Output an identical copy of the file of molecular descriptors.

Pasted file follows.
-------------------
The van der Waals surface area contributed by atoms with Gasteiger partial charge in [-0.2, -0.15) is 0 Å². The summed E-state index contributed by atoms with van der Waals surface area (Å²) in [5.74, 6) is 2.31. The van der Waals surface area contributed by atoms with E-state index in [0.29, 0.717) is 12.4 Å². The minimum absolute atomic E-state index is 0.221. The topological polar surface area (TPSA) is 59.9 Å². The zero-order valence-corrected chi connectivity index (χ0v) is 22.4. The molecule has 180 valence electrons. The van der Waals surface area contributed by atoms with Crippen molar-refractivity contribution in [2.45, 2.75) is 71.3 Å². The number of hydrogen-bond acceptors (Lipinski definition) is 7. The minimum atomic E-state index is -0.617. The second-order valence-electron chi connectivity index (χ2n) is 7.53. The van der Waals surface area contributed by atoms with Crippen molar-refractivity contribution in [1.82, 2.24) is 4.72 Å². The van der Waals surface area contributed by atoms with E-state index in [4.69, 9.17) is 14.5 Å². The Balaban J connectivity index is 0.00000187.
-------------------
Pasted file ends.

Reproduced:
The van der Waals surface area contributed by atoms with Gasteiger partial charge in [-0.2, -0.15) is 0 Å². The summed E-state index contributed by atoms with van der Waals surface area (Å²) in [5.74, 6) is 2.31. The van der Waals surface area contributed by atoms with E-state index in [0.29, 0.717) is 12.4 Å². The minimum absolute atomic E-state index is 0.221. The topological polar surface area (TPSA) is 59.9 Å². The zero-order valence-corrected chi connectivity index (χ0v) is 22.4. The molecule has 180 valence electrons. The van der Waals surface area contributed by atoms with Crippen molar-refractivity contribution in [2.45, 2.75) is 71.3 Å². The number of hydrogen-bond acceptors (Lipinski definition) is 7. The minimum atomic E-state index is -0.617. The second-order valence-electron chi connectivity index (χ2n) is 7.53. The van der Waals surface area contributed by atoms with Crippen molar-refractivity contribution in [1.82, 2.24) is 4.72 Å². The van der Waals surface area contributed by atoms with E-state index in [4.69, 9.17) is 14.5 Å². The Balaban J connectivity index is 0.00000187.